No single factor tells the whole story, nor are the correlations between past conditions and future conditions — which we used to inform the outlook — always strong. But we have chosen factors that in the past as a guide, have proven to have at least some predictive value. And when considered collectively, they help paint a picture of what we believe is most likely to happen this winter.

No two winters are alike, but we expect this winter to share some similarities with the winters of 1913-14 and 1923-24. These analogs helped to very loosely form the basis of our temperature and snow predictions because the weather in those years had some similarities to the factors below.

Tropical Pacific Ocean

We are likely currently experiencing the infancy of a weak to moderate El Niño event that should persist throughout the winter, and perhaps beyond. El Niño is a phenomenon in the central and eastern tropical Pacific Ocean in which ocean temperatures are warmer than normal. In recent weeks, ocean temperatures in this region have warmed significantly.

One thing that most weak to moderate El Niño events have in common is periods where the subtropical jet stream is active. An active subtropical jet stream is indicated by storm systems hitting the California coast and traversing across the southern half of the United States. Often these storms will come up the East Coast and produce snow, but even when they don’t, we are frequently far enough south in latitude to be affected.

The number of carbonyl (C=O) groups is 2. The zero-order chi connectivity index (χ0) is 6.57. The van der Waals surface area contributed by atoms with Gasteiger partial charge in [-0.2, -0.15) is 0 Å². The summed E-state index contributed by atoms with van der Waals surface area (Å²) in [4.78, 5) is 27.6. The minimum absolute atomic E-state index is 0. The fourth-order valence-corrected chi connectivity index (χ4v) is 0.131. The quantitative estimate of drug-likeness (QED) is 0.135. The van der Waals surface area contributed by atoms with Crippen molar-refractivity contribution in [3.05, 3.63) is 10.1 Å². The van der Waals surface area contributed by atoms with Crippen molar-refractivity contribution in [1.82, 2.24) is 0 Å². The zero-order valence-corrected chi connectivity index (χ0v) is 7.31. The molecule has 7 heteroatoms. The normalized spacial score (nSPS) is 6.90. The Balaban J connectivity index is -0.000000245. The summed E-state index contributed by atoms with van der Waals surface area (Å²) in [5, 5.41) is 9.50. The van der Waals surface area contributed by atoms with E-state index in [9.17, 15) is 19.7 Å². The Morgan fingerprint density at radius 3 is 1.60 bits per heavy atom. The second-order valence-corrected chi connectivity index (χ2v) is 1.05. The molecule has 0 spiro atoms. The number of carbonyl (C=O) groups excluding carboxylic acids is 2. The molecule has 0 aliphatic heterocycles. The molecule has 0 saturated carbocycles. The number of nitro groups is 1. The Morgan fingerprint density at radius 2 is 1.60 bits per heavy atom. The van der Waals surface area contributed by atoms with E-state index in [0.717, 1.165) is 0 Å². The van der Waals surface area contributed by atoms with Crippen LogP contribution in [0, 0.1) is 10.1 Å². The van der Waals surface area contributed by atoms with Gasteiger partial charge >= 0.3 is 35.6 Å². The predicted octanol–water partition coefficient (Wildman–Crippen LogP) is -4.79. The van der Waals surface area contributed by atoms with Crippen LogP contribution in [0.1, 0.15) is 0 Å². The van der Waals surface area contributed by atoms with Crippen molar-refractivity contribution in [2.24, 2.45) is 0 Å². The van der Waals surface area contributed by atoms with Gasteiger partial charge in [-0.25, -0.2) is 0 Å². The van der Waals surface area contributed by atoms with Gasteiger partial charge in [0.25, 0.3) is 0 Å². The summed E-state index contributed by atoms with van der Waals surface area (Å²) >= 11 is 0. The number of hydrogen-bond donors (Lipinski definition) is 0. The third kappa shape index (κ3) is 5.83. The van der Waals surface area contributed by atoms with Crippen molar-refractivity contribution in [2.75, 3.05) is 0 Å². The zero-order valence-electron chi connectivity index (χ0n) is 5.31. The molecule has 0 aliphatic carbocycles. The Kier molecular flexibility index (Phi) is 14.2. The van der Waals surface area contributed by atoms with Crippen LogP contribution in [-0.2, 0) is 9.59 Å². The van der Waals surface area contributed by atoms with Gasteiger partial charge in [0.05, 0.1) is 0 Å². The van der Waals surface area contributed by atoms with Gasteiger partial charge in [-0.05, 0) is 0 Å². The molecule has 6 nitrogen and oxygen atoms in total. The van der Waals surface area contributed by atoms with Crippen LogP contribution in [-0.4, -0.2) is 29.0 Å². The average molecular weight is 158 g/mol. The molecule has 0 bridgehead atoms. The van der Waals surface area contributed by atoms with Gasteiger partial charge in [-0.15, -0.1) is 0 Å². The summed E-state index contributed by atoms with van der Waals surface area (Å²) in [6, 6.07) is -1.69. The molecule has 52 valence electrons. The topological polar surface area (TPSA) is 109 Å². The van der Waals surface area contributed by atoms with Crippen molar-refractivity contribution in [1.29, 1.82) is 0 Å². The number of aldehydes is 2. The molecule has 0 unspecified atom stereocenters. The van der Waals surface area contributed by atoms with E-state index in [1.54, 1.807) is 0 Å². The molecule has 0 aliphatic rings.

It is often during the second half of El Niño when the subtropical jet stream is most active and we expect the greatest chance of meaningful snow events.

That said, the northern (polar) branch of the jet stream can still assert dominance at times, especially in weaker El Niño events. When the northern stream is dominant, the prevailing storm track shifts to our west. When storms track to our west, they tend to draw warm and sometimes dry air over our region. When it does snow in these situation, a flip to sleet or rain is common.

All other things being equal, El Niño tends to slightly favor above normal snowfall in Washington, but more for moderate events than for the weak and strong. This event is predicted to straddle the line between weak and moderate.

Capital Weather Gang contributor Cindy Choi explains El Niño, and why it affects the weather where you live. (Cindy Choi/The Washington Post)

North Pacific Ocean

The Pacific Decadal Oscillation (PDO) is a measurement of the intensity and location of sea-surface temperature differences from normal in the North Pacific. When it is strongly positive, it often correlates with a cold and stormy pattern for the Mid-Atlantic. When it is sharply negative, conditions often, but not always, trend warm and dry.

After a multiyear persistent positive PDO period, we are experiencing a more neutral period. Often, though not always, El Niño events tend to have a strengthening effect on the PDO toward the positive phase. As such, we think the PDO will average slightly above normal for the winter, but less so than in El Niño winters that occur during more positive PDO periods.